Lloyd Noland Hospital
Lloyd Noland Hospital (originally Employees Hospital of the Tennessee Coal, Iron and Railroad Company, later HealthSouth Metro West) was a 319-bed full service hospital located at 701 Lloyd Noland Parkway/Ridgeway Road on a 41-acre site atop Flint Ridge in Fairfield.
The hospital, one of the first industrial hospitals of its size anywhere, was constructed in 1919 for the Tennessee Coal, Iron and Railroad Company. The 4-story hospital, built for $750,000 provided comprehensive medical services to TCI employees and their families and replaced the older Cunningham Hospital in Ensley. It was the centerpiece of the company's wide-ranging health and sanitation efforts led by Doctor Lloyd Noland.
The building was planned in three large wings radiating out from a central hub. The exterior was clad in pressed brick with terra cotta and cut limestone trim. The interior surfaces were finished with hard materials such as polished concrete and ceramic tile for sanitation. The flat roofs of the wings were made accessible from pavilions at the hub for use as "sun parlors". The ground floor housed outpatient facilities and waiting rooms as well as the power house, storerooms, nurse dormitories and the laundry. Adult inpatient services were accommodated on the second floor and children's wards on the third along with laboratories and x-ray rooms. The upper floor accommodated private patients. The new hospital opened to white patients on October 29 and to black persons the following day.
In 1950 the company, by then a division of U. S. Steel, renamed the hospital for Dr Noland. A year later the facility was turned over to the public with an endowed nonprofit Lloyd Noland Foundation to oversee its expansion and continued operation.
In 1996 the foundation sold the hospital for $47 million to Tenet HealthSystem Medical, Inc., a subsidiary of the Santa Barbara, California-based Tenet Healthcare Corp. Gary Glasscock became CEO and Leon Hamrick was made medical director.
In 1999 Tenet sold the hospital to the Fairfield Healthcare Authority, a city-sponsored partnership between Fairfield and HealthSouth. A $25 million renovation project was begun and Karen Davis placed in charge as CEO. A new professional office building was also planned and physicians were recruited to build up the medical staff. Chris Hartsell took over as CEO soon later. By 2003 HealthSouth, claiming to have lost as much as $16 million in the deal, filed a lawsuit against the Authority, which countersued claiming fraud on HealthSouth's part. A settlement reached in December 2003 gave ownership of the hospital to HealthSouth in exchange for a promise to keep the facility open for at least three years.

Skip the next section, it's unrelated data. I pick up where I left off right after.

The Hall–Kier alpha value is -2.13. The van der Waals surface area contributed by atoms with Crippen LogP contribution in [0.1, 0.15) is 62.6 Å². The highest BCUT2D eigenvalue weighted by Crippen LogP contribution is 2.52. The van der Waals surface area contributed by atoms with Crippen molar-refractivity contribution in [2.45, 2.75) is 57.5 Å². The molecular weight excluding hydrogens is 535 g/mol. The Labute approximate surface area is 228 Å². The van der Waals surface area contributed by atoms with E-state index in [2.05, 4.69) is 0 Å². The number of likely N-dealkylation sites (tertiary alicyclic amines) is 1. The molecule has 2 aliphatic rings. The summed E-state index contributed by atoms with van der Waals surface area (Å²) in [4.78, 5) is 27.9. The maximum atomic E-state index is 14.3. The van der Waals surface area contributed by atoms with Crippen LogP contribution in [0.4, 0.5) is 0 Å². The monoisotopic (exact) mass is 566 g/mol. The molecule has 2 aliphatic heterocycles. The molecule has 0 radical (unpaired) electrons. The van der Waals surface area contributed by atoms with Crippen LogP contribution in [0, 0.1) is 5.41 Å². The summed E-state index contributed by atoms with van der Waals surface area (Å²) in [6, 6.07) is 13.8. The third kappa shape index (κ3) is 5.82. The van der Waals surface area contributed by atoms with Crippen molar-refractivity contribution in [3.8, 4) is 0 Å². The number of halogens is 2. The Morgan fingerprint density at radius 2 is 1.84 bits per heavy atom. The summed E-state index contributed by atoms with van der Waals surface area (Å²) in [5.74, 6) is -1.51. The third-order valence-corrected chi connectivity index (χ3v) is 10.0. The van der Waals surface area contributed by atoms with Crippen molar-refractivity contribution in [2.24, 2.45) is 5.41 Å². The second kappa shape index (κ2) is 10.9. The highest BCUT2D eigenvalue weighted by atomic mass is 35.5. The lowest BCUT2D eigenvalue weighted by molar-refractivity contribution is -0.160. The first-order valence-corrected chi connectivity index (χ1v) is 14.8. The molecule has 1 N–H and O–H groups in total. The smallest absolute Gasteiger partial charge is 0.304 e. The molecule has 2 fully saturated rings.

The hospital closed in 2004 in the wake of massive accounting fraud at HealthSouth. Adjacent Miles College subsequently acquired the 41-acre property and demolished the hospital in 2009 as part of its plans for a new facilities to serve campus health, wellness, and child development programs as well as its academic department of international studies and public policy. Later projects could add a performing arts center.
- Smith, Anita (1986) Lloyd Noland Hospital: The Legacy. Fairfield: Lloyd Noland Foundation.
- Cruikshank, George H. (1920) History of Birmingham and Its Environs: A Narrative Account of Their Historical Progress, Their People, and Their Principal Interests 2 volumes. Chicago, Illinois: Lewis Publishing Company. - via Birmingham Public Library Digital Collections
- White, Marjorie Longenecker (1981) The Birmingham District: An Industrial History and Guide. Birmingham: Birmingham Historical Society ISBN 9990230099
- Park, Jennifer (February 11, 2000) "HealthSouth Metro West Former Lloyd Noland Hospital wants to attract more doctors, new patients" Birmingham Business Journal
- "HealthSouth to take over Metro West hospital." (October 16, 2003) Associated Press
- Velasco, Anna (December 18, 2008) "Nonprofit Lloyd Noland Foundation wins $7.7 million verdict against Tenet Healthcare." Birmingham News
- Ruisi, Anne (May 8, 2009) "Miles College spreads wings in Fairfield, Alabama, as Lloyd Noland hospital razing starts." Birmingham News